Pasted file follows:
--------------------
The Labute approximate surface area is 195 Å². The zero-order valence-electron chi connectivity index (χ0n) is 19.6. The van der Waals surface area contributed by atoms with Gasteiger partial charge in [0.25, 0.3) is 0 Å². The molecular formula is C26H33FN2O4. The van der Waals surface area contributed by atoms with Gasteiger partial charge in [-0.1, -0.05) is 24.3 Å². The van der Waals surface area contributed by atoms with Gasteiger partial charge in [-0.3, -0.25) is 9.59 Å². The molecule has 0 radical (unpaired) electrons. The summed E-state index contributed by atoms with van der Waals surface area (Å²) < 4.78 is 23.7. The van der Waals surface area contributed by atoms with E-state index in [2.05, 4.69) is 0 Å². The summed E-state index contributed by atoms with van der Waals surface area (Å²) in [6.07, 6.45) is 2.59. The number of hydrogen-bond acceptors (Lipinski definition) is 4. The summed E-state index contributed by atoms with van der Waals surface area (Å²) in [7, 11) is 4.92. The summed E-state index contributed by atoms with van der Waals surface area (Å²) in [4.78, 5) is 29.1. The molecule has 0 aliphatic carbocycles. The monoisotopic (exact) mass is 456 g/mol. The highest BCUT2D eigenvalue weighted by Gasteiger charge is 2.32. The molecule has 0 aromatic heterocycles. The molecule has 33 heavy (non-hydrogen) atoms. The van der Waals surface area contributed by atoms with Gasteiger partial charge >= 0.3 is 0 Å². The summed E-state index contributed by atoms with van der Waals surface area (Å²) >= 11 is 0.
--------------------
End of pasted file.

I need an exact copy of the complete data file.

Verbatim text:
The Labute approximate surface area is 195 Å². The zero-order valence-electron chi connectivity index (χ0n) is 19.6. The van der Waals surface area contributed by atoms with Gasteiger partial charge in [0.25, 0.3) is 0 Å². The molecular formula is C26H33FN2O4. The van der Waals surface area contributed by atoms with Gasteiger partial charge in [-0.1, -0.05) is 24.3 Å². The van der Waals surface area contributed by atoms with Gasteiger partial charge in [-0.3, -0.25) is 9.59 Å². The molecule has 0 radical (unpaired) electrons. The summed E-state index contributed by atoms with van der Waals surface area (Å²) < 4.78 is 23.7. The van der Waals surface area contributed by atoms with E-state index in [2.05, 4.69) is 0 Å². The summed E-state index contributed by atoms with van der Waals surface area (Å²) in [6.07, 6.45) is 2.59. The number of hydrogen-bond acceptors (Lipinski definition) is 4. The summed E-state index contributed by atoms with van der Waals surface area (Å²) in [7, 11) is 4.92. The summed E-state index contributed by atoms with van der Waals surface area (Å²) in [4.78, 5) is 29.1. The molecule has 0 aliphatic carbocycles. The monoisotopic (exact) mass is 456 g/mol. The highest BCUT2D eigenvalue weighted by Gasteiger charge is 2.32. The molecule has 0 aromatic heterocycles. The molecule has 33 heavy (non-hydrogen) atoms. The van der Waals surface area contributed by atoms with Gasteiger partial charge >= 0.3 is 0 Å². The summed E-state index contributed by atoms with van der Waals surface area (Å²) >= 11 is 0.